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January 20, 1989

Increasing Use of Contact Lenses Prompts Issuing of Infection-Prevention Guidelines

JAMA. 1989;261(3):343-344. doi:10.1001/jama.1989.03420030017005

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THE INCIDENCE of Acanthamoeba keratitis, a potentially blinding disease, is increasing. From 1973 to 1984, there were 31 cases, primarily associated with penetrating eye trauma or exposure to contaminated water. Since 1984, there have been more than 100 new cases, 90% being among wearers of contact lenses.

This apparently relates to the overall increase in the use of contact lenses. In 1980, 14.5 million people wore contact lenses; in 1985, 23.1 million people wore them (MMWR 1986;35:405-408; MMWR 1987;36:397-398, 403-404; JAMA 1987;258:17-18). Because of the increased incidence and seriousness of this problem, the Contact Lens Association of Ophthalmologists (CLAO) has issued a policy statement that describes the disease and gives guidelines for its prevention.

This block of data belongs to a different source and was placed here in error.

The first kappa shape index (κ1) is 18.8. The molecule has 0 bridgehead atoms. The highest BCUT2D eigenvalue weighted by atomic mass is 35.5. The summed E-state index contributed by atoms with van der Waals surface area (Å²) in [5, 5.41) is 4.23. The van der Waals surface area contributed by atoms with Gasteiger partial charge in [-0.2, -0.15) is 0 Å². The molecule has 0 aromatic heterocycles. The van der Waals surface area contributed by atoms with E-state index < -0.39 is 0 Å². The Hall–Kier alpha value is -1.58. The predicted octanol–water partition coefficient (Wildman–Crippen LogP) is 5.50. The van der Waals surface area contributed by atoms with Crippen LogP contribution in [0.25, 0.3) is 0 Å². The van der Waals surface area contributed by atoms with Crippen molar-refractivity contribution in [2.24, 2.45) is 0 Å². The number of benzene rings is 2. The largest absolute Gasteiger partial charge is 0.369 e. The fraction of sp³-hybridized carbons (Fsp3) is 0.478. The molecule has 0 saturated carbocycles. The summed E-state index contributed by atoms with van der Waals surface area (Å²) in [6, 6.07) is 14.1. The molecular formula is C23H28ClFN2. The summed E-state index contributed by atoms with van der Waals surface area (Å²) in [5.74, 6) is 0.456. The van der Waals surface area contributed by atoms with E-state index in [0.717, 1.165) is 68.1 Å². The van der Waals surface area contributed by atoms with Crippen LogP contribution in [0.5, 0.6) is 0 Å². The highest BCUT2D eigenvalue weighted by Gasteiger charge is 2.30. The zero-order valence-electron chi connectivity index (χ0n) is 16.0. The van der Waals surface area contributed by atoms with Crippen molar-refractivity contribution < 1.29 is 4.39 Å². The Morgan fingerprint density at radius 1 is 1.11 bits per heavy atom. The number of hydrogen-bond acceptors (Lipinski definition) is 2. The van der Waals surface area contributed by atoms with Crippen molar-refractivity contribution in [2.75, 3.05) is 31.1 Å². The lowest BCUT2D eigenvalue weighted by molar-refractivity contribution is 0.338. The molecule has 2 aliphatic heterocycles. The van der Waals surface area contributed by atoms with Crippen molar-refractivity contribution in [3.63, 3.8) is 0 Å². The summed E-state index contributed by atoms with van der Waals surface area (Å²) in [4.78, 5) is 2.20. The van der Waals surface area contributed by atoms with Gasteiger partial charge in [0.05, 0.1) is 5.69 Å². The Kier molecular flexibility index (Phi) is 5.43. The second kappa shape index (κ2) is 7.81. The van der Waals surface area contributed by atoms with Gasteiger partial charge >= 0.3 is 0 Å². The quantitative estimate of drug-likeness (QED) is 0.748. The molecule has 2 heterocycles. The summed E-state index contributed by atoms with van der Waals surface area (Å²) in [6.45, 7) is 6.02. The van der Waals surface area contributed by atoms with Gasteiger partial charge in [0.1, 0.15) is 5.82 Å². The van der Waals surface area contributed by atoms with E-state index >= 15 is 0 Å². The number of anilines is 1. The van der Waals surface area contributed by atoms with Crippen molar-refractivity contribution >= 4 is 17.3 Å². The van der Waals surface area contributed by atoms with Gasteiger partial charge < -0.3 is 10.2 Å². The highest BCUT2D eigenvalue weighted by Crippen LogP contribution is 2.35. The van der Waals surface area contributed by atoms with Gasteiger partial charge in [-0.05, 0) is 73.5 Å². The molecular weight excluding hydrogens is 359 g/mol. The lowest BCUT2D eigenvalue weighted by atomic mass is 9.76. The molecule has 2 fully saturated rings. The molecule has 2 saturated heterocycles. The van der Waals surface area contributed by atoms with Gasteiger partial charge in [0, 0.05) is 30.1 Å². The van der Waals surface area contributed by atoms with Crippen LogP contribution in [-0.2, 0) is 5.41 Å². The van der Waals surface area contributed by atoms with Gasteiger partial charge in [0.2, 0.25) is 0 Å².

Acanthamoeba organisms commonly live in fresh water and soil, but have also been isolated from salt water, dust, and hot tubs. They are resistant to freezing, drying, microbial agents, and chlorine at the levels routinely used